Beatles Album. Revised History

In November 1968 The Beatles released their ninth studio album.

Featuring a plain white sleeve, the cover contains no graphics or text other than the band’s name embossed.

It was not a double album as rumours had predicted, it contained 13 tracks and ran for 39 minutes.
It is now widely recognised as their finest album and saw their transition into a serious rock band.

The Track listing was as follows:

Side 1 . Back in the USSR, Dear Prudence, Glass Onion, While My Guitar Gently Weeps, Happiness is a Warm Gun. Blackbird. I Will.

Side 2 I’m So Tired. Birthday, Yer Blues, Mother Nature’s Son, Helter Skelter, Sexy Sadie.

Hey Jude and Revolution recorded at the sessions were released separately as a single.

There were rumours of other tracks having been developed, including a McCartney song that was so annoying the engineers refused to record it. It was apparently called Old Bloody Dee, Daa Daa, which the Police later used as an idea for a song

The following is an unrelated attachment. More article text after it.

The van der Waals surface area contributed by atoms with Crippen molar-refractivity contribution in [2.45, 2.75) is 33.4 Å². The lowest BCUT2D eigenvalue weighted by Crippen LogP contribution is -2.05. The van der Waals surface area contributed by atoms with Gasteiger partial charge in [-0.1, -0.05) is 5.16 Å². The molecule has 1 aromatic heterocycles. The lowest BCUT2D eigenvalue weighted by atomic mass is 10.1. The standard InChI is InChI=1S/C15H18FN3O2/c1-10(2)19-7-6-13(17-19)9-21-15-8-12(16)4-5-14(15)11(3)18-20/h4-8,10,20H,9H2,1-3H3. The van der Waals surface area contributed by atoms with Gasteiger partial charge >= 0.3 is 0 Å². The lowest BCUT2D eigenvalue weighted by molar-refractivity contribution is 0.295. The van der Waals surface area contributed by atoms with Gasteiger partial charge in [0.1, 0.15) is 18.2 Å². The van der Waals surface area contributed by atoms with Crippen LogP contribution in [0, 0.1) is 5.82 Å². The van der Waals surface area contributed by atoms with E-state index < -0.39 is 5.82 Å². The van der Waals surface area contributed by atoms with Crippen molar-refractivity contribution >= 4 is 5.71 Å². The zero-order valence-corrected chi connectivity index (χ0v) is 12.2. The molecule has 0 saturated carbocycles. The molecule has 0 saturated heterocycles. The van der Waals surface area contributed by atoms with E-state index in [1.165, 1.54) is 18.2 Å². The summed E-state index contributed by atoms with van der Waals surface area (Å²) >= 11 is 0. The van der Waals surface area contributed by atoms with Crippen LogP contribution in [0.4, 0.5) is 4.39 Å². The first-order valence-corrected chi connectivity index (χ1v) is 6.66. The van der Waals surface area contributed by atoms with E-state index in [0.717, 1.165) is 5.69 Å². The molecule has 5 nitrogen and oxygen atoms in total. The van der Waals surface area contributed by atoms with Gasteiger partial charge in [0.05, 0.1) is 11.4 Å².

SORTED.

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A good friend of mine, a fellow Beatles nut, came up with a separate list of songs for a single White Album LP. I did the same and we compared notes. Did they match? Did they hell.

Your list above would have made a cracking album, but I’d have replaced ‘Birthday’ and ‘Mother Nature’s Son’ with ‘Martha My Dear’ and ‘Savoy Truffle’ respectively.

And so it goes on :laughing:

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And yet those same engineers thought Revolution No.9 was essential to capture. Ob ladi ba what?